The Early Writings of Rachel Crandall-Crocker, Founder of #TransDayofVisibility
For all the attention that March 31: Transgender Day of Visibility now receives, I’m willing to bet that far fewer people know about Rachel Crandall-Crocker, the social worker, therapist, and advocate who created it. For anyone wanting to understand Rachel’s work and legacy as a Trans advocate, I hope this story will enlighten, inform, and inspire.
Martin Duberman’s Stonewall: A Present-Day Reflection
For anyone who wants to understand how we went from Stonewall to Pride, Duberman helps fill in a number of crucial details. Countless LGBTQ+ organizing efforts have occurred over the years, but most have not endured. Given how organizers of the first march feared that no one would show up, it’s staggering to imagine that Pride today might not even exist, if their efforts had collapsed like so many others.
Shiltsmas at 70: First Impressions, Lasting Influence
Posted on August 8, 2021 Leave a Comment
To recognize what would have been Randy’s 70th birthday, today I am sharing some quotes from the oral history interviews I conducted for my book. Specifically, I asked each person to remember the first time they met Randy and the impression he made, and I concluded by asking them to describe what they see as Randy’s last influence in society. This is just a small sample of the many memories people shared with me, but if Randy were alive today, I think he’d be quite moved, amused, and grateful for how they still remember him.
Reporting and Reactions From Forty Years Ago: Part III
Posted on June 11, 2021 Leave a Comment
By the end of 1981, both Time and Newsweek had joined the mainstream papers in publishing cursory stories on the epidemic, but much of the credit for keeping gay cancer in the headlines lay with a small handful in the gay media who, often against the wishes of their publishers and advertisers, insisted on keeping it there.
Reporting and Reactions From Forty Years Ago: Part II
Posted on June 8, 2021 Leave a Comment
Prior to the MMWR’s announcement, Kramer had already witnessed an alarmingly rapid decline among some of his friends. “We’re appalled that this is happening to them and terrified that it could happen to us,” he wrote. “It’s easy to become frightened that one of the many things we’ve done or taken over the past years may be all that it takes for a cancer to grow from a tiny something-or-other that got in there who knows when from doing who knows what. . . .”
“This is our disease and we must take care of each other and ourselves.”
Video Blog, Pt. 2: Answering Student Questions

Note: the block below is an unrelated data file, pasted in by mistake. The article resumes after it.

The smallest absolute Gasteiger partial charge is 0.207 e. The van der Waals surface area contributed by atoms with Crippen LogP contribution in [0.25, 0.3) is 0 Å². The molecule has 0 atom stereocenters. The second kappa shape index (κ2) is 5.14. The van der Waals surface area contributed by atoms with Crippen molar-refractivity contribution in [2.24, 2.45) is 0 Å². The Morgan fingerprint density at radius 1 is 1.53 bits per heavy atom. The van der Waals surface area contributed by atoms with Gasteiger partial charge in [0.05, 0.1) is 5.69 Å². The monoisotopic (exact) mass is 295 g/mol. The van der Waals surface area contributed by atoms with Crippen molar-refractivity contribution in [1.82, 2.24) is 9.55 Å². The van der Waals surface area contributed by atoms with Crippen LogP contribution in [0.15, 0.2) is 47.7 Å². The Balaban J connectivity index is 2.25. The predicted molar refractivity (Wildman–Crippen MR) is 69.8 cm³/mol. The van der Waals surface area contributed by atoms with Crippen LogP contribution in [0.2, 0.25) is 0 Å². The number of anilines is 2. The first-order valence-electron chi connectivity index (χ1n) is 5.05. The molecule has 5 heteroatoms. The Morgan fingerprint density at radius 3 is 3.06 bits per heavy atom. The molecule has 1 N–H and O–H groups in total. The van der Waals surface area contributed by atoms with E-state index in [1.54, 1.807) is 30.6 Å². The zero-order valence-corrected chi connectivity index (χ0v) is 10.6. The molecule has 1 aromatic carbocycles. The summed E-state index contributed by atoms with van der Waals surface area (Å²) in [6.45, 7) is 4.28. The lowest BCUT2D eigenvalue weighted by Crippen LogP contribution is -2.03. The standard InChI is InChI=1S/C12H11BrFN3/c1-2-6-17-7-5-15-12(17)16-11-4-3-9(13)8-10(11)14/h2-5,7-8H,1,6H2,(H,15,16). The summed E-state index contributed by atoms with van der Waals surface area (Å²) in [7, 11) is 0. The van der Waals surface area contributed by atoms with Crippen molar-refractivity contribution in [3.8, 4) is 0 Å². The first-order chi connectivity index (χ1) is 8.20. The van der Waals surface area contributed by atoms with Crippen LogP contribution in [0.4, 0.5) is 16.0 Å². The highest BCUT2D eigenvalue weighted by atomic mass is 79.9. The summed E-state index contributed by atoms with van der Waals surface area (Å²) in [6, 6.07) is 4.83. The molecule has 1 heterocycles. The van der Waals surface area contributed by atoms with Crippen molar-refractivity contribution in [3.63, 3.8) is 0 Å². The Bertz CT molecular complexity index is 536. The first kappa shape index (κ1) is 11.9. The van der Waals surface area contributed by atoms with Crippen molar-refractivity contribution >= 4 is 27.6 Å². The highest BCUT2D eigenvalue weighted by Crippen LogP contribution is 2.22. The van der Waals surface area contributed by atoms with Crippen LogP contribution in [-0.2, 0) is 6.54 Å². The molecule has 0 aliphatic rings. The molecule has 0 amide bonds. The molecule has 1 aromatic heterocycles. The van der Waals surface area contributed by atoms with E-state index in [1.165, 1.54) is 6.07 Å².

Posted on December 26, 2020 Leave a Comment
Here’s Part 2 of my video blog, answering students’ questions about researching and writing a biography from a social work perspective.
My First Video Blog! Answering Student Questions (Pt. 1)
Posted on December 20, 2020 Leave a Comment
A couple months ago, I was invited to give a guest lecture to a class of social work students at the University of Minnesota-Duluth. I was so blown away by their curiosity and enthusiasm, I thought it would be fun to share their questions – and my responses – through the blog.
Politics, People, and COVID-19: The Band Plays On – Again
Posted on November 16, 2020 Leave a Comment
Good science and the dogged activism of ordinary citizens have substantially improved the outlook, but HIV still affects far too many people both domestically and abroad. If scientists’ predictions hold true, it appears that in the years ahead, so will COVID-19.
Far From Home, Facing the Unthinkable: My 2016 Election Story
Posted on November 3, 2020 Leave a Comment
Shockwaves from the previous night were emanating from every corner of the news and social media, and I had another full week ahead of me. The only way I could keep calm was by focusing as narrowly as possible on why I’d even come to Oregon: the story of Randy Shilts.
From Bar Outreach to Aspiring Biographer: A Reintroduction
Posted on November 1, 2020 2 Comments
When people ask about my project and I say the name “Randy Shilts,” they almost never know who I’m talking about. When I say “And the Band Played On,” if they are of a certain age, there’s often an emotional reaction. Then, they tell me about someone significant in their lives: the uncle who’d moved out west, but then came home to die with lesions on his face; the roommate in New York, who they took care of in his final months; or the older cousin from Milwaukee, whose funeral they weren’t allowed to attend.